The transition to menopause is unique to every woman. Some women experience mild changes, while others experience debilitating symptoms.
Most women enter menopause between the ages of 45 and 54. The transition period can last anywhere between 7 and 15 years, depending on the individual.
During this time, your body adjusts to lower levels of estrogen. You’re considered menopausal one year after you’ve had your last period.
If you’re struggling with symptoms as a consequence of menopause, read on. Below, we asked our experts at Washington Center for Women's and Children's Wellness to explain what could worsen this transition and what treatments are available to balance hormones.
You may experience some or all of the following symptoms:
In addition, under the influence of more androgens and less estrogen, your risk for low bone density and heart disease increases.
Elevated blood sugar levels and chronic stress can worsen your transition to menopause.
All estrogen is created in the body through the conversion of androgens to estrogen. However, this conversion is stalled when blood sugar levels are high.
Chronic stress can also contribute to the worsening of your symptoms. During periods of prolonged stress, the hypothalamic–pituitary–adrenal axis (HPA) secretes cortisol, preparing your body to enter fight-or-flight mode.
During this period, more glucose from the bloodstream is mobilized to increase energy levels. In the short term, this sharp increase in energy isn’t detrimental, but if the stress doesn’t go away, blood sugar levels remain high, impairing the conversion of androgens to estrogen.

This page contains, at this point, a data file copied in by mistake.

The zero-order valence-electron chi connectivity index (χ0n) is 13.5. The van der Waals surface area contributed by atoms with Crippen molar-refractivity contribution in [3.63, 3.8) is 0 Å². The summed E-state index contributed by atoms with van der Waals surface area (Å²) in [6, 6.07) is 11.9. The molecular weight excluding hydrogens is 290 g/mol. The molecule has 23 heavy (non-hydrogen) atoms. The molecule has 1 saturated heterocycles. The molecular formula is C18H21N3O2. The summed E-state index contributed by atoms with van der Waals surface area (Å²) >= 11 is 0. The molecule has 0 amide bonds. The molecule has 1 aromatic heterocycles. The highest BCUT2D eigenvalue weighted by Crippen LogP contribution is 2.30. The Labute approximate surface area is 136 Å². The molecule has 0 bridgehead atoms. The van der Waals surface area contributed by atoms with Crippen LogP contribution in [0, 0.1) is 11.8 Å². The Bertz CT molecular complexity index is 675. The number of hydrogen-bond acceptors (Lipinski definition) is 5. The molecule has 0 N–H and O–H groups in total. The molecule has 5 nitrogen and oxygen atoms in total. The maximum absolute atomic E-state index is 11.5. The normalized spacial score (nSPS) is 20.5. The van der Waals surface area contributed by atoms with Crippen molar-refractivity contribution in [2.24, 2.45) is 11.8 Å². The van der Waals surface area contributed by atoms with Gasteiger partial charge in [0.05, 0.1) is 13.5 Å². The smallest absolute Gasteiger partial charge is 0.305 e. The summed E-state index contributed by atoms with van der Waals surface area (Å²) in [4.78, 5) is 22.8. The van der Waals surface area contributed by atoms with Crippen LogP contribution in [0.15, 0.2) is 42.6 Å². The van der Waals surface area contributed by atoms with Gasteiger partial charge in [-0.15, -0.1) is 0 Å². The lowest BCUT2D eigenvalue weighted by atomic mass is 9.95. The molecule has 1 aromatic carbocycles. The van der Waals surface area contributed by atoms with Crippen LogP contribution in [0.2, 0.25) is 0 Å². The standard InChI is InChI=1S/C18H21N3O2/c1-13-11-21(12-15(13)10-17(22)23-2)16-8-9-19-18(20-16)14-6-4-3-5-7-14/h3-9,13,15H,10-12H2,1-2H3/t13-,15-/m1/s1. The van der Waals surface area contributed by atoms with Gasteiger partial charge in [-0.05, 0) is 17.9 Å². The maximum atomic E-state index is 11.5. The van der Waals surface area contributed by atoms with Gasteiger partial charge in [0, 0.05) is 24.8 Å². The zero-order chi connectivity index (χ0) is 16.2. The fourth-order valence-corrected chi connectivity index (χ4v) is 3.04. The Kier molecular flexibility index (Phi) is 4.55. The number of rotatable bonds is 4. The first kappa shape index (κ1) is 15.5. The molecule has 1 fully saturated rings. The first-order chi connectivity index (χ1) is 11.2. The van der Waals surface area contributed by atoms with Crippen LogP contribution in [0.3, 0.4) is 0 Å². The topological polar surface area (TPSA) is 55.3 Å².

Learning how to manage your stress can be helpful with deactivating the HPA axis and reducing your menopausal symptoms. Yoga, meditation, journaling, or even spending time in nature are all proven ways to manage stress.
Hormone replacement therapy (HRT) is sometimes recommended to women who are in general good health, don’t have a history of breast cancer or blood clotting disorders, and want to manage their symptoms.
Since stress plays a big role in adjusting to menopause, our staff also offers psychotherapy and medications that balance neurotransmitters to reduce your risk for depression or mood swings. If you’re looking to get personalized help for your menopausal symptoms that takes into account your physical and mental health, contact us to schedule an appointment.